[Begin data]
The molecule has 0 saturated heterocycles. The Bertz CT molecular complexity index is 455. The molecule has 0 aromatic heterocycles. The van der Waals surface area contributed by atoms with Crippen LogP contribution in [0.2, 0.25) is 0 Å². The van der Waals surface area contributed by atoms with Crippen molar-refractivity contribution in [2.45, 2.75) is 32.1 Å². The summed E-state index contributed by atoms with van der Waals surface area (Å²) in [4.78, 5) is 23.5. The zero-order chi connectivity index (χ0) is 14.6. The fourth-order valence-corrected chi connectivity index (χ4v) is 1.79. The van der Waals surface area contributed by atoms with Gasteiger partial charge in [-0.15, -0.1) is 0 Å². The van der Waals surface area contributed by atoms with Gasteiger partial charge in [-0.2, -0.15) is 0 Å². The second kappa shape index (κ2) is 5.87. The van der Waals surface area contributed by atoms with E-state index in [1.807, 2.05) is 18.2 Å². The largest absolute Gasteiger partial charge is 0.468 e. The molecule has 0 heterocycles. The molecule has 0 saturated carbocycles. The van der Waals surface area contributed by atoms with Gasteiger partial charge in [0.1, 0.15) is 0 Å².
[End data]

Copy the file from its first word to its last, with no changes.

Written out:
The molecule has 0 saturated heterocycles. The Bertz CT molecular complexity index is 455. The molecule has 0 aromatic heterocycles. The van der Waals surface area contributed by atoms with Crippen LogP contribution in [0.2, 0.25) is 0 Å². The van der Waals surface area contributed by atoms with Crippen molar-refractivity contribution in [2.45, 2.75) is 32.1 Å². The summed E-state index contributed by atoms with van der Waals surface area (Å²) in [4.78, 5) is 23.5. The zero-order chi connectivity index (χ0) is 14.6. The fourth-order valence-corrected chi connectivity index (χ4v) is 1.79. The van der Waals surface area contributed by atoms with Gasteiger partial charge in [-0.15, -0.1) is 0 Å². The van der Waals surface area contributed by atoms with Gasteiger partial charge in [-0.2, -0.15) is 0 Å². The second kappa shape index (κ2) is 5.87. The van der Waals surface area contributed by atoms with E-state index in [1.807, 2.05) is 18.2 Å². The largest absolute Gasteiger partial charge is 0.468 e. The molecule has 0 heterocycles. The molecule has 0 saturated carbocycles. The van der Waals surface area contributed by atoms with Gasteiger partial charge in [0.1, 0.15) is 0 Å².